It is well known that Israel is a land of immigrants, with the ethnic composition of the country staggering in its diversity. A group more unusual than most has recently begun to add to the ethnic mosaic: They call themselves the “Bnei Menashe” or “Children of Menasseh”.
By Shalva Weil
So far, 1,500 tribal people from north-east India have immigrated to Israel, with a further 7,200 due to join their brethren in the Jewish state. The decision (in principle) to bring the Bnei Menashe was taken four months ago by the Israeli Ministerial Committee on Immigration and Absorption, headed by Foreign Minister Avigdor Lieberman. The Israeli government is expected to pronounce a final verdict on the subject in the near future.
The rationale behind the decision to bring tribespeople from north-east India to Israel is that they are “lost Israelites” exiled by the Assyrian kings, who are now in the process of returning “home”. According to the Bible, the northern Kingdom of Israel was conquered by the Assyrians in the eighth century BCE and the ten tribes (Reuben, Simeon, Issachar, Zebulun, Menasseh, Ephraim, Dan, Naphtali, Gad and Asher) in the Kingdom were exiled, their fate always being something of an enigma. Although it was generally assumed that these exiled Israelites eventually assimilated, particular Biblical passages contained prophetic proclamations (such as Isaiah, 11:11-12; Ezekiel, 37:21-23) which suggested that they continued to live on and would be ‘ingathered’ in later days. Hopes of discovering the Ten Lost Tribes and belief in the possibility of their ultimate return were kept alive throughout the ages.
Migrations and Religions
The Bnei Menashe are in fact the Shinlung, a collectivity of tribes also known as Kukis, Chins or Mizos, who reside in the remote states of Manipur and Mizoram in north-east India, and in Tiddim in Burma. Originating in the area near Afghanistan to which the Ten Lost Tribes were exiled, they were pushed eastward into northern India, to Tibet, and from there, to China. According to their narrative, they retained their own customs but endured persecution by the Chinese, who killed their priests and burned their holy books, which explains why they do not possess any Scroll of the Law or texts in Hebrew. Some of the Shinlung escaped and took refuge in caves, becoming known as ‘The Cave People’, a familiar motif in this part of the world. Emerging from the caves, the people established a separate village named Sinlung (hence their collective appellation, Shinlung). From approximately 1300 CE they moved to Shan State and crossed the great river Irrawaddy; they reached their present habitat in India on the Burmese border between 1100 and 1600 CE.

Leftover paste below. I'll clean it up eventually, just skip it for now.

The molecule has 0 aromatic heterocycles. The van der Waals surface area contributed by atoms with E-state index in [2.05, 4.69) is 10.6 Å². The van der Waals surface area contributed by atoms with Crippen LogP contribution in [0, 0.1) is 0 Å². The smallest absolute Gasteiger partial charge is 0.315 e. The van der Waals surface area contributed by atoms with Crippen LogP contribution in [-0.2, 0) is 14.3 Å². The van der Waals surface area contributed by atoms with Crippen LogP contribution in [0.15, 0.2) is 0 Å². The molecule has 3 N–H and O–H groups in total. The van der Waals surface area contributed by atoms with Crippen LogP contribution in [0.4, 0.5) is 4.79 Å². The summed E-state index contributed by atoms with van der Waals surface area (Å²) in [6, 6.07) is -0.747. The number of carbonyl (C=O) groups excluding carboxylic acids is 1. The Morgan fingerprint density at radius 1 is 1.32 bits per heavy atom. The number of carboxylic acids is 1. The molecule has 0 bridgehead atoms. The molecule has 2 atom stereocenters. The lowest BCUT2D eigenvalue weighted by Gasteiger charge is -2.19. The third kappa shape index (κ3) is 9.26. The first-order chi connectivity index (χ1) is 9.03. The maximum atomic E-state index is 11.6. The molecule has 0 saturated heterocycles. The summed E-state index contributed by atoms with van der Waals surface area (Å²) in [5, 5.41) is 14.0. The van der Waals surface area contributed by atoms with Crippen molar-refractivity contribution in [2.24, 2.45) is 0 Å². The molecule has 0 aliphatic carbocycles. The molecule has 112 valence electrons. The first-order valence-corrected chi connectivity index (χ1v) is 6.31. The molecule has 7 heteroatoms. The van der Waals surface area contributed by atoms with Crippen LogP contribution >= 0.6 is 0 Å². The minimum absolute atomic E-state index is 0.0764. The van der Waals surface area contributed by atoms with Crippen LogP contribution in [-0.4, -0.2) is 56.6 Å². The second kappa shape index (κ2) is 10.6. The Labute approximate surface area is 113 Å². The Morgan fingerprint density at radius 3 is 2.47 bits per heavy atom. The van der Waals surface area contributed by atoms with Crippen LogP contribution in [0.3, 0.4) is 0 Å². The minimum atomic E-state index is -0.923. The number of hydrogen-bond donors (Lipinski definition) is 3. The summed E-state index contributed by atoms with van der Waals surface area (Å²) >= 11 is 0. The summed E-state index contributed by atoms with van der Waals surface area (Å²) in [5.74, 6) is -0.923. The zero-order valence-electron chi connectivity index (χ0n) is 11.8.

The Indian states of Manipur and Mizoram came under British rule in the 1890s as a result of the Chin-Lushai expedition and the Anglo-Manipur War. After missionaries established themselves in the region, members of the Shinlung began converting to Christianity and, by 1981, about 83% of the population of Mizoram and about 30% of the population of Manipur had converted to some form of Christianity.
Echoes of the past
With their introduction to the Bible, some Shinlung saw parallels between their pre-Christian pagan traditions and those of the ancient Israelites, particularly with regard to sacrificial practices and millenarian beliefs. Their conversion to Judaism began comparatively recently: In 1951, Challianthanga, head deacon of the United Pentecostal Church in the village of Buallawn in Mizoram, had a dream that God told him that the Mizos were descendants of the lost Israelites, who should return to their original homeland, Israel, and practice their ancient religion. Judaism neatly dovetailed with their pre-Christian indigenous religion and a millenarian connection to Judaism was made through imputed affiliation to the Ten Lost Tribes.
The Manipur Jews Organisation was established in 1972, and, a decade later, individuals from Manipur and Mizoram had made direct contact with Israelis (including this author) and Jewish organizations worldwide. Small groups began to convert formally to Judaism and emigrate to Israel, but, once there, they encountered problems: Their conversion in Bombay (Mumbai) was not recognized by the Chief Rabbinate, so today members of the group convert formally to Judaism in Israel.
From September 2004, a new advocacy group, Shavei Israel, established and financed Hebrew centers in Manipur and Mizoram to train candidates for conversion. It also hosted a delegation of rabbis from Israel who investigated the claims and the practices of the Bnei Menashe, which paved the way to their recognition as “the seed of Israel” by Chief Rabbi Amar in March 2005.
Lost tribe or political maneuver?
Under Israeli law, Jews have the right to automatic citizenship; skeptics have many doubts as to why the Shinlung, now declared descendants of the lost tribe of Menasseh, should be allowed to come and live in Israel. In the past, members of the group were often settled in the West Bank and Gaza settlements, but today they are being diverted to the northern parts of Israel. They appear to integrate well into society and some serve in the Israel Defence Forces. Several have married other Israelis. Within Israel, they are not thought of as members of low-status ‘tribal’ groups; most simply see these “Children of Israel” as Indian Jews. The question is how “Jewish” this immigration is to the Jewish state – and whether the motivations of the Bnei Menashe are primarily economic, or religious.
Dr Shalva Weil is a Senior Researcher at the Research Institute for Innovation in Education at the Hebrew University of Jerusalem, Israel. She is a specialist in Indian Jewry and is the Founding Chairperson of the Israel-India Friendship Association.
Published by International Relations and Security Network (ISN)